Sales & Marketing: Telemarketing Top Cats Share Their
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Telemarketing Top Cats Share Their Wisdom
At a recent "Focus on the Front Line" Town Meeting and panel
discussion held in Philadelphia, call center industry leaders came together to
discuss some key issues facing those on the front line and their supervisors.
The panelists included: MaryAnn Falzone, president, Falzone & Associates;
Steve Fagan, senior vice president, RMH Teleservices; Chuck O'Donnell,
telemarketing consultant; and John Welsh, consultant and president, K-Tel
The foursome touched on some interesting insights and tips during their
roundtable Q & A. Here's how it went:
Q. What's the ideal ratio of supervisors to reps?
Welsh: "It depends on what there is to do. For telemarketing, 1:12 is best;
for customer service, try 1:8."
Fagan: "It depends on the ergonomics of the call center, and on whether
you're handling inbound or outbound calls."
Q. What are some tips for training people on the frontline?
Falzone: "Have a go-to person for different areas of specialty. This really
helps with retention by giving individuals a sense of expertise. Try training
people to be campaign, product and client specialists."
Fagan: "Supervisors need to understand how to read a production report to
review who's hitting benchmarks and who's not. Before each shift, take the team
and review the previous day's stats in production, efficiency, penetration and
contact rates. These stats give supervisors a springing-off point for the
supervisor to lead the reps."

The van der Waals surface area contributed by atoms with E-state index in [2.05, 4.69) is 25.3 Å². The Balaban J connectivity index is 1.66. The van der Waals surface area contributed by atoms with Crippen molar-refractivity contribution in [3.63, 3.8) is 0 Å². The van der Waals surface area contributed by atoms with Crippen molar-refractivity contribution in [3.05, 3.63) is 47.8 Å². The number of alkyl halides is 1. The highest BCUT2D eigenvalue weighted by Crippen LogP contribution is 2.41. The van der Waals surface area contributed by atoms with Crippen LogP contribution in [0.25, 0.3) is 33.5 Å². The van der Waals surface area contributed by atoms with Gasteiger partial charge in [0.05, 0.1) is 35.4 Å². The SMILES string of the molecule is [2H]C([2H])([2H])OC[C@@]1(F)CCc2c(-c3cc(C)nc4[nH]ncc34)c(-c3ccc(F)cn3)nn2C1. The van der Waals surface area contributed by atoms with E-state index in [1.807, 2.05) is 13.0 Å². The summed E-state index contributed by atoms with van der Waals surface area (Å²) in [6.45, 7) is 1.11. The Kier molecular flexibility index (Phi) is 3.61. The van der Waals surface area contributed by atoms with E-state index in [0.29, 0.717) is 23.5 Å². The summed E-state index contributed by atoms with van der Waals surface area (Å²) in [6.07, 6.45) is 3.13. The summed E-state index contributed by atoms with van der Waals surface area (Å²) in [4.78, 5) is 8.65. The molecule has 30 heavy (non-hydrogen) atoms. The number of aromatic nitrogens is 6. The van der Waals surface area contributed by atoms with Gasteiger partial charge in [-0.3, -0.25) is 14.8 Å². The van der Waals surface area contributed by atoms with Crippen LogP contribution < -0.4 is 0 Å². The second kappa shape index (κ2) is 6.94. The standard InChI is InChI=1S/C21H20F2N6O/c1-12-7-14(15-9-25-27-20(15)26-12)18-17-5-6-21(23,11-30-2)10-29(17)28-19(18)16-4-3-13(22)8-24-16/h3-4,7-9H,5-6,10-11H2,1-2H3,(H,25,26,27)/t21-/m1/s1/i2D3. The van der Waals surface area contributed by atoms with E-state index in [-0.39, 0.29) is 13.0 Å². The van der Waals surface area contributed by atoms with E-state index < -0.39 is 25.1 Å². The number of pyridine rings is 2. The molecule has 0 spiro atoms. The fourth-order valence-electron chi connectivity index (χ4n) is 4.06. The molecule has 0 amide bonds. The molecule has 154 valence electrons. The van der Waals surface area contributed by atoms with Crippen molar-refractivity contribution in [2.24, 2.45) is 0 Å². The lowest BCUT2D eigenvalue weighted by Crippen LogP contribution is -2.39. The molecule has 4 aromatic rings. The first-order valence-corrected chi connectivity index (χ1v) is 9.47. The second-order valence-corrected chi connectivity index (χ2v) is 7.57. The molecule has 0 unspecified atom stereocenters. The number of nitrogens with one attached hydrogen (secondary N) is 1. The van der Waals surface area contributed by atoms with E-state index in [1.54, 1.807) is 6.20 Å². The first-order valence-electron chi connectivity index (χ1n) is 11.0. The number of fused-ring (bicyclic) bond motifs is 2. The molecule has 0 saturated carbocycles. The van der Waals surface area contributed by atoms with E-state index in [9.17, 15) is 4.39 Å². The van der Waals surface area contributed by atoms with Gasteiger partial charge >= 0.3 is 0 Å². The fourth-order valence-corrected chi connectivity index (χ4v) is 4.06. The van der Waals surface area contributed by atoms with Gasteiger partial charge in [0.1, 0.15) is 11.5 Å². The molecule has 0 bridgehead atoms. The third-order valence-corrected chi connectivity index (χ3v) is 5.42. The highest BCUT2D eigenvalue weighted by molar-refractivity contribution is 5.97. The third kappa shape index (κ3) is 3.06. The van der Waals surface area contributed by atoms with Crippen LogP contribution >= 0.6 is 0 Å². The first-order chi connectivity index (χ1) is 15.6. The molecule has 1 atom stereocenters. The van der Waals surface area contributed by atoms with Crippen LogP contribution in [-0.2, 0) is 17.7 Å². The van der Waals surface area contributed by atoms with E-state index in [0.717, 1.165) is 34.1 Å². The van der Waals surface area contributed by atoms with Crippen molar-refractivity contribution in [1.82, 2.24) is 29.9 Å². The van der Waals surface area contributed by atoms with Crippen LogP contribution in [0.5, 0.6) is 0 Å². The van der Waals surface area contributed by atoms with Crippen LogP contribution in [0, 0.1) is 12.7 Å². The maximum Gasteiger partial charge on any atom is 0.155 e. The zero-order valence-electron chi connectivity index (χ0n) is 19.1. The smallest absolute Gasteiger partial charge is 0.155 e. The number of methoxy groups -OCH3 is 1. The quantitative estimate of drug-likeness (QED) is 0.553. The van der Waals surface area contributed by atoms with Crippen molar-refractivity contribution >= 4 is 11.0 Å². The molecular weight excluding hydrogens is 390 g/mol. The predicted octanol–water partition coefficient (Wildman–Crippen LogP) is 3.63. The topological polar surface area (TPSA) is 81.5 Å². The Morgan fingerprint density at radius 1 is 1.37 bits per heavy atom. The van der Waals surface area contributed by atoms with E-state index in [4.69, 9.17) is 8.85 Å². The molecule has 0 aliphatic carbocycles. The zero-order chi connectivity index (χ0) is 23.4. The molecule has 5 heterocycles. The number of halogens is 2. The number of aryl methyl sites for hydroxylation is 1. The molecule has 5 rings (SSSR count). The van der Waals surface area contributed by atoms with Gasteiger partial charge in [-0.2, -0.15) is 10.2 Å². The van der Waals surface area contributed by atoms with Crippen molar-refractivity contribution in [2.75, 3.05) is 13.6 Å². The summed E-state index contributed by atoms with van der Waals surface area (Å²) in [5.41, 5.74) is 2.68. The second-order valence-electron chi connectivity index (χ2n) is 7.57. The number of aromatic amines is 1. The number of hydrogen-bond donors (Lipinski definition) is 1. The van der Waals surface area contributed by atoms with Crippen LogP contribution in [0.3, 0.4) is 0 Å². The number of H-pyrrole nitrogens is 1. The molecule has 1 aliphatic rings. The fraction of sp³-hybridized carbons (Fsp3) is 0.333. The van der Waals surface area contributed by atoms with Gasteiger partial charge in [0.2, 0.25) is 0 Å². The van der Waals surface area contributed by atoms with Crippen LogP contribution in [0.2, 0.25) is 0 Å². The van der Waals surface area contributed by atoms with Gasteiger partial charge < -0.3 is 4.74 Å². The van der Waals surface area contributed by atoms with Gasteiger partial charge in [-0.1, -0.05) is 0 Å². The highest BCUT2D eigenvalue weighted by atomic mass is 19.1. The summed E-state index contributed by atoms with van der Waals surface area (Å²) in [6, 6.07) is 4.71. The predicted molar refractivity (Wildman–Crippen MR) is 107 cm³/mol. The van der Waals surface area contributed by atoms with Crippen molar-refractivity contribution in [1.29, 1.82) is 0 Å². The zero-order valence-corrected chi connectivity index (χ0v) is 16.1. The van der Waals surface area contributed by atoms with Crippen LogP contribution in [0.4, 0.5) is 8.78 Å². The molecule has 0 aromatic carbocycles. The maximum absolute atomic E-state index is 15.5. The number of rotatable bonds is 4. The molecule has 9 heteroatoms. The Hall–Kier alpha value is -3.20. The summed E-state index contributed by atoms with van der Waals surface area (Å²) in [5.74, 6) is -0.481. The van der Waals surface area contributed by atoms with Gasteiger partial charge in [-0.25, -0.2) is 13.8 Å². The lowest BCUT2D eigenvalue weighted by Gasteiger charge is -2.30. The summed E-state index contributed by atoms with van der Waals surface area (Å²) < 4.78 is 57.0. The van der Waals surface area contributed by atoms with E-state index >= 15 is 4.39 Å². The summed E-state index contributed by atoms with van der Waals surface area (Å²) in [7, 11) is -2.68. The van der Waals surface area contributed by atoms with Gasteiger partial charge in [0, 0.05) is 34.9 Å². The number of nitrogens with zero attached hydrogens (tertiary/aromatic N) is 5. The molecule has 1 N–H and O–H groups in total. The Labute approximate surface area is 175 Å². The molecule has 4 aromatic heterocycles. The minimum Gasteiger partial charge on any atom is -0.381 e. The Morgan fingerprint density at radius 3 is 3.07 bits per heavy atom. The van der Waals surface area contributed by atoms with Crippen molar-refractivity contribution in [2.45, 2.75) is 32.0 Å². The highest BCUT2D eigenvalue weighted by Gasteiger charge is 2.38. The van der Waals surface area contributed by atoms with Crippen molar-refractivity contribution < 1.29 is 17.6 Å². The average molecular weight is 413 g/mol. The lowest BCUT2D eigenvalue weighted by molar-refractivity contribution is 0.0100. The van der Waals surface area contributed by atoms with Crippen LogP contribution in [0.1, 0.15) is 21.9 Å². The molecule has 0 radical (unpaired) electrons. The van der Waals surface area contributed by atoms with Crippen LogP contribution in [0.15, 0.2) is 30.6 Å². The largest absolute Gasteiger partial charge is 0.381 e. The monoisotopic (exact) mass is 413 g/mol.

O'Donnell: "Make learning fun with good-natured competition. Try passing
around an egg timer to reps to serve as a physical reminder of their goals. Just
be sure that everyone has a turn holding the timer so no one feels singled
Falzone: "Take a holistic approach to training both reps and supervisors.
Don't just base evaluations solely on monitored calls."
Fagan says he implements periodic written tests to make sure everyone is up to
speed on procedures and rules.
Q. How much time should supervisors spend on calls?
O'Donnell: "In deciding what percentage of time supervisors should spend on
the phone, it's important to remember that having supervisors continue to do a
certain amount of customer service work gives them credibility when it comes
time to give feedback."
Q. How can I monitor for quality without compromising production?
Welsh: "In some environments, even good numbers don't mean much if the
quality of customer service is poor. Don't be blinded by high figures—a strong
long-term relationship with a customer is ultimately worth a lot more."
Q. How do I spot talent in a future team leader?
Welsh: "Look internally first for new team leaders. Don't look for your
best performer, but instead look for those who are helpers, the people others
look to for guidance. Look for people who are patient."
Q. Some top agents may never become supervisors because they're too valuable to
lose as reps. How can I bridge the salary gap?
O'Donnell: "Try offering reps a base salary and an incremental raise
structure. They can gain promotions by hitting pre-set production benchmarks,
giving them an on-going sense of acknowledgement for their improvements."
Excerpted from Target Marketing Magazine online.
& Marketing Quote
"Nothing focuses the mind better than the constant sight of a competitor
who wants to wipe you off the map."
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